The crescent phase begins when the sun and moon are 45' apart, an aspect called a semisquare. The crescent moon often appears as a bright silver sliver surrounded by a dim outline promising the full moon to come. This foreshadowing of fullness is not merely sunlight reflected by the moon. It is 'earth-shine' - light from the sun reflected by the earth onto the moon and back to earth. The crescent moon thus symbolizes our urge to actively participate in the unfolding process of soli-lunar development, to mobilize and organize our energies toward some kind of fulfillment. As we move in a future-oriented direction, however, whatever has been left as unfinished business from the previous cycle may 'haunt' us until we definitely come to terms with it. A sextile between the sun and moon occurs during this crescent phase, when the distance between the sun and moon reaches sixty degrees. What we earlier felt as mere relief from old pressures or as a vague possibility may become clearer now, as we organize our endeavors and establish a momentum toward full moon fulfillment.

At the first quarter, the sun and moon are in square, 90' apart. The momentum we established during the crescent phase is tested. By the time of first quarter, whatever is developing in us or in our lives needs to be definitely established in a clearly delineated direction. This may mean making clear choices between possibilities. If the new direction is to continue to develop and eventually prosper, old forms of behavior, thinking and/or feeling may need to be abandoned. At this phase in the soli-lunar cycle, the moon moves outside the orbit of the earth toward the orbit of Mars. The first quarter moon is thus a symbol of emergence, of growing independence and commitment. During this first quarter phase a trine forms between the sun and moon when the moon reaches 120° ahead of the sun. It may mark a time of harmonious expression, if we are decidedly committed to what we are doing.

The gibbous phase follows first quarter. It begins when the sun and moon are 135° apart, an aspect called a sesquiquadrate. During this phase, whatever was decided at first quarter must be lived with. The new impulse released at new moon should now be definitely established as a direction which must be intensely pursued, stabilized and adjusted. Inner or outer obstacles may be encountered, and they must be overcome. We may be required to exhibit a great deal of perseverance during this phase.

The full moon is the soli-lunar opposition. (It represents the culmination of the cycle. Whatever was made possible at new moon and established at first quarter now reaches the apex of its outer development. For better or worse, success or failure, we see it for what it is in the stark light of the full moon, which brings illumination. This clear, objective realization represents the end of the kind of spontaneous growth characterizing the first half of the lunation cycle, and it marks the beginning of another process. On one hand, a process of assimilating and understanding the experiences of the first half of the cycle begins. On the other, if what developed during the first half of the cycle is something that could be made generally useful, it can, during the second half, be shared with others, evolved, refined, and adapted to function within a broader context. If, however, what was developed during the waxing moon was of temporary value (which does not mean it was unnecessary), the waning moon may challenge us to let go of situations, relationships or things that have become obsolete. By doing so, we make way for new growth and development in the following cycle.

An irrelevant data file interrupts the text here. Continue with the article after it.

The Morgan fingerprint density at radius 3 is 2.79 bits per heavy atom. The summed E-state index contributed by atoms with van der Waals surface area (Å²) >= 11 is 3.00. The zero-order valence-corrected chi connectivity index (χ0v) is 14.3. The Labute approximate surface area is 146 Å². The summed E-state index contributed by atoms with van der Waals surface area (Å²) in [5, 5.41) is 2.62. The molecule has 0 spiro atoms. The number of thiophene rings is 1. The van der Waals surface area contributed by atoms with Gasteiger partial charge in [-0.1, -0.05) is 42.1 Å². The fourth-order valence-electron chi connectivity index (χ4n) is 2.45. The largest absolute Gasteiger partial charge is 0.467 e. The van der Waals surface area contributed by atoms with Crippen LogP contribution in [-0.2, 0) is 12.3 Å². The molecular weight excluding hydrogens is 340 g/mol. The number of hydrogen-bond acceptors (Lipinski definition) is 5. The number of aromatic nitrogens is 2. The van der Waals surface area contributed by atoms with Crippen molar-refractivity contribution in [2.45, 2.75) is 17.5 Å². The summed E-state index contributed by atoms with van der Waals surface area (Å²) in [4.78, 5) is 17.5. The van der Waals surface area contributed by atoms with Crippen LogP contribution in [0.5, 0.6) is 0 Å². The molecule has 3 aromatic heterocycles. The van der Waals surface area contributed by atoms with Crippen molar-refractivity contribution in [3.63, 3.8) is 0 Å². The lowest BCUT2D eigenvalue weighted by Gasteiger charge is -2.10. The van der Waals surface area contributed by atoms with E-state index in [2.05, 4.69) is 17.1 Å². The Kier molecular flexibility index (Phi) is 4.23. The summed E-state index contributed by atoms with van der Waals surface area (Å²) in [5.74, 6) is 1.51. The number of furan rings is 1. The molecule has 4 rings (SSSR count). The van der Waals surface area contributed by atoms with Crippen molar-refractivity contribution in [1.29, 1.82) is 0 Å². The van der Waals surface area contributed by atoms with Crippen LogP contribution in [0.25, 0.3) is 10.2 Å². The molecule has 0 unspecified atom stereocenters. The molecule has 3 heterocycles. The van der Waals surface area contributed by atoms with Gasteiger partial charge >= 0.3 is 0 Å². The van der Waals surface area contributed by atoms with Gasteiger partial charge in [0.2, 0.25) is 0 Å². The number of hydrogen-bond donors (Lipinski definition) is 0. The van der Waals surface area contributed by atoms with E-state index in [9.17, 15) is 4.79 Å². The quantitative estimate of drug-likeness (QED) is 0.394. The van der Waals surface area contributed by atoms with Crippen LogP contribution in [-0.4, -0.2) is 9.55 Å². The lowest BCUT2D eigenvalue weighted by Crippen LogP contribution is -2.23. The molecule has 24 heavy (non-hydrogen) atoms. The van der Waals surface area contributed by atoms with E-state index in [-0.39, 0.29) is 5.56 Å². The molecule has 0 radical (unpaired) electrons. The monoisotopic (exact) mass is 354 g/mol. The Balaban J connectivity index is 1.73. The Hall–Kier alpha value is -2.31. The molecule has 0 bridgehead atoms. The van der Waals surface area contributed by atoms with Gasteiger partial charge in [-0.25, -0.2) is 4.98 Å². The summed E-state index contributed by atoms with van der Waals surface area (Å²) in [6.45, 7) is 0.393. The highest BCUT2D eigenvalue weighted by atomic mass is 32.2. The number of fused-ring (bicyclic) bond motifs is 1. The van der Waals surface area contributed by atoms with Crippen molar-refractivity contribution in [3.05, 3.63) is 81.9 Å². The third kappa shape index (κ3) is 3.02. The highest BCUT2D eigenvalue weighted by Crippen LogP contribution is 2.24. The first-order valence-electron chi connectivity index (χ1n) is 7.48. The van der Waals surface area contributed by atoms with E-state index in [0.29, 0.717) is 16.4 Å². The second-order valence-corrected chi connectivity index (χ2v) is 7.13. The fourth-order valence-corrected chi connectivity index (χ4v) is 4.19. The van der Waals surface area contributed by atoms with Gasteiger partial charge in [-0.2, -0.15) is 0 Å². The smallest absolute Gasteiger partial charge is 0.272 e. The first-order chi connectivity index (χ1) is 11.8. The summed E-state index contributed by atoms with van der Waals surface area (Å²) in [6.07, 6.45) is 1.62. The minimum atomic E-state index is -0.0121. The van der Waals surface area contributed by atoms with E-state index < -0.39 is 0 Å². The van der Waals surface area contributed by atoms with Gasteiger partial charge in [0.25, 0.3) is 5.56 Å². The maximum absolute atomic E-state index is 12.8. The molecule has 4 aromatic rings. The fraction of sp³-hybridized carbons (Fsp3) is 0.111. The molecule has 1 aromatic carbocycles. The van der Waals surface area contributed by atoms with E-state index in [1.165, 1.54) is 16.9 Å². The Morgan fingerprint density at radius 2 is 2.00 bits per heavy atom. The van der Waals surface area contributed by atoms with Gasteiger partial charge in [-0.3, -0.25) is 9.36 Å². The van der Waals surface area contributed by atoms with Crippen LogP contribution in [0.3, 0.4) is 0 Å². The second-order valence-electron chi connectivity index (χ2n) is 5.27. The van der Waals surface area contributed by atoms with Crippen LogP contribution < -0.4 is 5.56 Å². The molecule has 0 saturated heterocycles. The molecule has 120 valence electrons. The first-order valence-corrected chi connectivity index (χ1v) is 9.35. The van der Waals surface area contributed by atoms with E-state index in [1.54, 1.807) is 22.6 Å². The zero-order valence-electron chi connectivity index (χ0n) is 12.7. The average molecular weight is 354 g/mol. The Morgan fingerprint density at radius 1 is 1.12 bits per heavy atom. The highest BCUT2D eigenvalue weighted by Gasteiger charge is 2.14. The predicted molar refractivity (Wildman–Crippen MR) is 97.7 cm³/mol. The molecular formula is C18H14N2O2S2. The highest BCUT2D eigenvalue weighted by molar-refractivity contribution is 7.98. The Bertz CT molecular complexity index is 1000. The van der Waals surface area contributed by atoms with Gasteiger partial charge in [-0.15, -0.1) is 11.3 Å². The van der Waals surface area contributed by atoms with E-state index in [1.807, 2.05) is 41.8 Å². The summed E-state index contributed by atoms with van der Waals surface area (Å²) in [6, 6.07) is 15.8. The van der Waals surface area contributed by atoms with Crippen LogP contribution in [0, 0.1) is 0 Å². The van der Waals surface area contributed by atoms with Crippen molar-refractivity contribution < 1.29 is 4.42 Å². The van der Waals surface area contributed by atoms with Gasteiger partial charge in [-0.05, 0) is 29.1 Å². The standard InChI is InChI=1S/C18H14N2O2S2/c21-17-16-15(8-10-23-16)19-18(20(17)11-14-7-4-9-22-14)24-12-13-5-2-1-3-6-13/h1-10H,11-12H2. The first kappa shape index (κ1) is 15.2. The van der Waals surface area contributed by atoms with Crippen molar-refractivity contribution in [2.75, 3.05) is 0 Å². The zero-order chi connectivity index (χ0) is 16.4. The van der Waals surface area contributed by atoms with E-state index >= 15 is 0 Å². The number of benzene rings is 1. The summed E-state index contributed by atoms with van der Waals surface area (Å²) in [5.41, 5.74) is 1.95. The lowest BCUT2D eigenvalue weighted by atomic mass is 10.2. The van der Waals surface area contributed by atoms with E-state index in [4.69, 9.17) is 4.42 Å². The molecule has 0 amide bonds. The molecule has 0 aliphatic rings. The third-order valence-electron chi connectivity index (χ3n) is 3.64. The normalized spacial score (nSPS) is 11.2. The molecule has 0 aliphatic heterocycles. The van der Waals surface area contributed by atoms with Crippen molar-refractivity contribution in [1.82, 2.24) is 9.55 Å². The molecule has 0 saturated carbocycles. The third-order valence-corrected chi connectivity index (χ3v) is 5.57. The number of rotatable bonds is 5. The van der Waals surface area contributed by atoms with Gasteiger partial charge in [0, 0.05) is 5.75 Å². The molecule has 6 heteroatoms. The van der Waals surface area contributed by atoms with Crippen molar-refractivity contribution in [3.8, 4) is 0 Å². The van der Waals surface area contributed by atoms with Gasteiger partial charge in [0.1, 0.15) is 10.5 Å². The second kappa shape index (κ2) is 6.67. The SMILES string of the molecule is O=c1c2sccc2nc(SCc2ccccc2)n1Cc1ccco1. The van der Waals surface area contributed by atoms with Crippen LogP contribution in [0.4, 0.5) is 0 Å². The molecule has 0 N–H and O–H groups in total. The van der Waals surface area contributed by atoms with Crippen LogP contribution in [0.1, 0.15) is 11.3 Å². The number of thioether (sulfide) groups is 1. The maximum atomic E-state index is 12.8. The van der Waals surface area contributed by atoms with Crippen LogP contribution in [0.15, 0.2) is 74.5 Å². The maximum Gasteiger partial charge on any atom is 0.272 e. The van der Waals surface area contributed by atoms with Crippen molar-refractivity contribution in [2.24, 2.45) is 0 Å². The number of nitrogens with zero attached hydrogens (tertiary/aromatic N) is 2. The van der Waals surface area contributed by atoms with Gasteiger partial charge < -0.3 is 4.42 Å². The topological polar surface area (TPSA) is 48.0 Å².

The disseminating phase begins when the Sun and Moon are again 135° — a sesquiquadrate — apart. During this period, we may feel a desire to be more socially or mentally active, to share with others what has been happening for us since new moon. In the telling or thinking, we may become aware of what the month's activities have meant for us, how we feel about them, and what we think our next step is. If we encounter obstacles during this phase, they would most likely be the resistance of others (or ourselves) to our new points of view, which may challenge more familiar ways of thinking, feeling, and doing. During this phase, another trine forms between the Sun and Moon when the moon is 120° behind the Sun. This may be a time of mutual understanding and harmonious cooperation with others.

At last quarter the Sun and Moon are in square (90° aspect) again. The moon moves back within the orbit of the Earth. Having moved toward the orbit of Mars at first quarter, the Moon returns toward the orbit of Venus, bearing results which must be assimilated and integrated within. The harvest we reap at last quarter is ideally one of insight. If we have been open and attentive, the results of the cycle since new moon have changed us. Our capacities enhanced, our experience enriched, we are challenged to grow and change. Whatever does not harmonize with our growth and insight must now be left behind. By questioning previous assumptions, we may open ourselves to new ideas and ideals. These may be opportunely presented to or deeply understood by us when the Sun and Moon are again in sextile (60° aspect apart) toward the end of this phase.

The balsamic phase is marked by the inverted crescent. It begins when the sun and moon are 45° apart again, in semi-square. As the final phase in the cycle, it is a transition or 'seed-period' between the cycle now ending and the next yet to begin. During this closing phase the results of the entire cycle are essentialized, concentrated to become the foundation for the future cycle. Our consciousness expectantly and introspectively now turns toward the next new Moon.   

The Shambhala Astrological Calendar 1982 was written by Leyla Raël and designed by Antony Milner, with the assistance of Ricia Doren, Kathleen Fitzgerald, Sandra Maitri, and the inspiration of Dane Rudhyar.

 

Used with the kind permission of Leyla Rudhyar Hill.

 

Mindfire